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Número de publicaciónUS9554694 B2
Tipo de publicaciónConcesión
Número de solicitudUS 14/312,142
Fecha de publicación31 Ene 2017
Fecha de presentación23 Jun 2014
Fecha de prioridad29 Dic 2008
También publicado comoUS8412336, US8781574, US20100168513, US20130178701, US20140303436
Número de publicación14312142, 312142, US 9554694 B2, US 9554694B2, US-B2-9554694, US9554694 B2, US9554694B2
InventoresBenjamin David Pless, Carl Lance Boling, Anthony V. Caparso
Cesionario originalAutonomic Technologies, Inc.
Exportar citaBiBTeX, EndNote, RefMan
Enlaces externos: USPTO, Cesión de USPTO, Espacenet
Integrated delivery and visualization tool for a neuromodulation system
US 9554694 B2
Resumen
Methods and apparatus for delivering a neurostimulator to a target tissue are provided which may include any number of features. One feature is a delivery tool comprising a handle portion, an elongate shaft comprising a contoured distal portion, a visualization system embedded in the elongate shaft, and an insertion groove on the elongate shaft configured to deploy the neurostimulator. The contoured distal portion can be shaped and configured to maintain contact with a posterior maxilla and elevate a periosteum off of the posterior maxilla to avoid soft tissue dissection. In some embodiments, the neurostimulator is implanted in close proximity to or touching the sphenopalatine ganglion.
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Reclamaciones(18)
What is claimed is:
1. A delivery tool configured to deliver a neurostimulator into a patient, comprising:
a handle portion;
an elongate shaft comprising a curved distal portion, the curved distal portion being shaped and configured to maintain contact with a posterior maxilla of the patient and elevate a periosteum of the patient off of the posterior maxilla to avoid soft tissue dissection;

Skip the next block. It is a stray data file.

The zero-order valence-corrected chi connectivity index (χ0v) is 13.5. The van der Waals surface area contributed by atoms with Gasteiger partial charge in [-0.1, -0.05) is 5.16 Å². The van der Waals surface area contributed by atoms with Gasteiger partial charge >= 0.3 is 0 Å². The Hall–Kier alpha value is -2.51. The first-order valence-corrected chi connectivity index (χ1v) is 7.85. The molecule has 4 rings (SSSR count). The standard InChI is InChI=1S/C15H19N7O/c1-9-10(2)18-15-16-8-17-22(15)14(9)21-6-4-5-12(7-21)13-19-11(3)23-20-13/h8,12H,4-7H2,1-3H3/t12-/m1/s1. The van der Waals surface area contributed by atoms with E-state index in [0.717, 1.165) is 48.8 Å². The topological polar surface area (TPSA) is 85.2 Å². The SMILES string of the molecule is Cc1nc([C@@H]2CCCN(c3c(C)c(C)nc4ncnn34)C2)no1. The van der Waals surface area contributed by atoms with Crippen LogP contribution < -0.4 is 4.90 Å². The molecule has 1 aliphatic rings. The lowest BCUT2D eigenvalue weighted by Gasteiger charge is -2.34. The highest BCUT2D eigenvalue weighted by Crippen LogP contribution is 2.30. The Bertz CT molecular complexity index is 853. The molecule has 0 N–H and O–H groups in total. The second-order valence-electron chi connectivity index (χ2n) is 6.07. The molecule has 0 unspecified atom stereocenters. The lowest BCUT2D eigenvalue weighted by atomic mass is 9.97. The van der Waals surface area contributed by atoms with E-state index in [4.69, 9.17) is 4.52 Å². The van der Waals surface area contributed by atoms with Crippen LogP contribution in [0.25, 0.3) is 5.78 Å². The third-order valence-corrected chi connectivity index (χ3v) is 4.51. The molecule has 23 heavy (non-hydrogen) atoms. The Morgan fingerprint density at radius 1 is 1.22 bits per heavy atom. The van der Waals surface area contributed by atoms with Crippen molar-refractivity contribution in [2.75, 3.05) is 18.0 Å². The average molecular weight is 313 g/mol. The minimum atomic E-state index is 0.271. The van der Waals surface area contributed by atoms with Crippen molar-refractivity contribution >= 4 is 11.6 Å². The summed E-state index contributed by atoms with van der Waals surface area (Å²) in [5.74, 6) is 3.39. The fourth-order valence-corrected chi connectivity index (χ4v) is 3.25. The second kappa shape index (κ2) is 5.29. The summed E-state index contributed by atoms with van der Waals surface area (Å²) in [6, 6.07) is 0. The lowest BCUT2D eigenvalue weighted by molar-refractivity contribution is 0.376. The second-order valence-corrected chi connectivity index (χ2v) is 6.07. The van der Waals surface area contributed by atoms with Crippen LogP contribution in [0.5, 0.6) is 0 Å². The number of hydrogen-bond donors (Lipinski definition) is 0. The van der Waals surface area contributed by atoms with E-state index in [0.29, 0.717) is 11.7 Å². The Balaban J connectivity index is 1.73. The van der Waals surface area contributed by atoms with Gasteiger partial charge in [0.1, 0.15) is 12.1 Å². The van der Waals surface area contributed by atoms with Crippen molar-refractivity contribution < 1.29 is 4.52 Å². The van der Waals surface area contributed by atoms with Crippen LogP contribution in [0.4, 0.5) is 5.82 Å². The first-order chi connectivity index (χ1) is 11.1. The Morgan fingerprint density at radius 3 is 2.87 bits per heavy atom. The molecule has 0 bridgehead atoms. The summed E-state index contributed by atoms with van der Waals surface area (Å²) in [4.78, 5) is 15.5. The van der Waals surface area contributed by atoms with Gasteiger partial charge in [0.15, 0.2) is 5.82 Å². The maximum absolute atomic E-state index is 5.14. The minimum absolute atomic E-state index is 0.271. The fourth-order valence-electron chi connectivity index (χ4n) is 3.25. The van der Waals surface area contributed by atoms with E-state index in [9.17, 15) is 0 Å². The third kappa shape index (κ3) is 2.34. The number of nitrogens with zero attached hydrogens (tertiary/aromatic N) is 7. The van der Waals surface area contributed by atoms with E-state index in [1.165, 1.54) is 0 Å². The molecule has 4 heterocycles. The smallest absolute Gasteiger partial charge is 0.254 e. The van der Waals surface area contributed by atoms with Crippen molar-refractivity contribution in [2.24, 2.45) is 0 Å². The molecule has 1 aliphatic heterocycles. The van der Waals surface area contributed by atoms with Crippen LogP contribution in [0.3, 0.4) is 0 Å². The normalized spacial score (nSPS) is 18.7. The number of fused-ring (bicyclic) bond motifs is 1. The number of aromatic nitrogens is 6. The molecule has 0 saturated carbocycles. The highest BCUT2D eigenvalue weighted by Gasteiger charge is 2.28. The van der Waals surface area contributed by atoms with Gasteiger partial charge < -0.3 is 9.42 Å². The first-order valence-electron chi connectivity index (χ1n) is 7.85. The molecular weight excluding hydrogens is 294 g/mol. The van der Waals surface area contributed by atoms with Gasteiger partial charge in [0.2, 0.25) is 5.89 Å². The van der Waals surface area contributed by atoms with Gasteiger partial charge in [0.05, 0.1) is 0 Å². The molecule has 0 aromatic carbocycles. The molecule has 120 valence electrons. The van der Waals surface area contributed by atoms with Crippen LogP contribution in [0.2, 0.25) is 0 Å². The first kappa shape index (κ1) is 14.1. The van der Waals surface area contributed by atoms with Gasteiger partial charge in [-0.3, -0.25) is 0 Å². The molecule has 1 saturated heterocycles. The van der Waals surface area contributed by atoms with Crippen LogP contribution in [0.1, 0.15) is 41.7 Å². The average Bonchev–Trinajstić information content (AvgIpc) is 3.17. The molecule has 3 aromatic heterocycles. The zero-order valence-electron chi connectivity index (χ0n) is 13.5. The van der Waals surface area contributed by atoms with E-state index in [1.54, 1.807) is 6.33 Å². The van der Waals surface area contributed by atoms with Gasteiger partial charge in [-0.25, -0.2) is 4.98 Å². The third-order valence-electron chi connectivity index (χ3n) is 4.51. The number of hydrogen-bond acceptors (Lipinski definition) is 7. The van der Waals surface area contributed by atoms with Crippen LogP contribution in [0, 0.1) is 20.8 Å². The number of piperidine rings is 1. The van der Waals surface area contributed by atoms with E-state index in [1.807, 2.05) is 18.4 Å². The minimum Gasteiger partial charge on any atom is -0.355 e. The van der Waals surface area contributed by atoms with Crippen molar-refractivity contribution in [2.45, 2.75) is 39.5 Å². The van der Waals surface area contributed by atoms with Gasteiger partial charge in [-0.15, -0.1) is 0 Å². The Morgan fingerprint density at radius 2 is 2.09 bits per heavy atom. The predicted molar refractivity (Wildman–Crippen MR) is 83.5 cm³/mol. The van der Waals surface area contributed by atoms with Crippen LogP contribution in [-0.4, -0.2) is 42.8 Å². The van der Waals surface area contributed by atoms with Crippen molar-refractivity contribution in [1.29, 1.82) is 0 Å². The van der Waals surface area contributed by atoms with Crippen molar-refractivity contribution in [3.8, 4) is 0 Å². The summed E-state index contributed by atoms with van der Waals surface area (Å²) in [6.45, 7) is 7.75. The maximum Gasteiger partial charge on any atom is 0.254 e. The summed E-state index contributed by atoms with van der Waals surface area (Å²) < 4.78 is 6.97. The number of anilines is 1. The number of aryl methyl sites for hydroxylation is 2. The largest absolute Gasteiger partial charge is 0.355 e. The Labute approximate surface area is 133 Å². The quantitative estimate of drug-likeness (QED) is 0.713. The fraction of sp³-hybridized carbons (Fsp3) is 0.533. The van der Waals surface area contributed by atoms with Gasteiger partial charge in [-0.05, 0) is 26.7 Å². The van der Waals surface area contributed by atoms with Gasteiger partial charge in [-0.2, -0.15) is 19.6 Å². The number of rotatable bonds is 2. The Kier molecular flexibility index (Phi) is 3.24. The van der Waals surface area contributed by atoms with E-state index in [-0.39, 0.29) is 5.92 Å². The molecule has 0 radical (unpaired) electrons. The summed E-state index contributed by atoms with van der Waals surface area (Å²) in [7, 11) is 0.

a bifurcated distal dissecting tip having a lens positioned between the dissecting tips;
a visualization system embedded in the elongate shaft; and
an insertion groove on the elongate shaft configured to deploy the neurostimulator.
2. The delivery tool of claim 1, wherein the insertion groove is recessed into the elongate shaft.
3. The delivery tool of claim 1 wherein the insertion groove is located on an opposing edge of the delivery tool from the visualization system, allowing for visualization of the deployment of the neurostimulator.
4. The delivery tool of claim 1 wherein the visualization system is a fiberscope.
5. The delivery tool of claim 1 wherein the visualization system comprises a light source.
6. The delivery tool of claim 1 further comprising a lens embedded at the distal portion, the lens constructed to allow for a focal length of between 2-15 mm.
7. The delivery tool of claim 1 wherein the visualization system is configured to highlight differences between soft tissue and bone.
8. The delivery tool of claim 1 wherein the curved distal portion has a thickness of between 2-5 mm.
9. The delivery tool of claim 1 wherein the curved distal portion has an elliptical cross-section.
10. A delivery tool configured to deliver a neurostimulator into a patient, comprising:
a handle portion;
an elongate shaft comprising a contoured distal portion, the contoured distal portion being shaped and configured to maintain contact with a posterior maxilla and elevate a periosteum off of the posterior maxilla to avoid soft tissue dissection;
a bifurcated distal dissecting tip having a lens positioned between the dissecting tips;
a visualization system embedded in the elongate shaft; and
an insertion groove on the elongate shaft configured to deploy the neurostimulator.
11. The delivery tool of claim 10, wherein the insertion groove is recessed into the elongate shaft.
12. The delivery tool of claim 10 wherein the insertion groove is located on an opposing edge of the delivery tool from the visualization system, allowing for visualization of the deployment of the neurostimulator.
13. The delivery tool of claim 10 wherein wherein the visualization system is a fiberscope.
14. The delivery tool of claim 10 wherein the visualization system comprises a light source.
15. The delivery tool of claim 10 further comprising a lens embedded at the distal portion, the lens constructed to allow for a focal length of between 2-15 mm.
16. The delivery tool of claim 10 wherein the visualization system is configured to highlight differences between soft tissue and bone.
17. The delivery tool of claim 10 wherein the distal portion has a thickness of between 2-5 mm.
18. The delivery tool of claim 10 wherein the distal portion has an elliptical cross-section.
Descripción
CROSS REFERENCE TO RELATED APPLICATIONS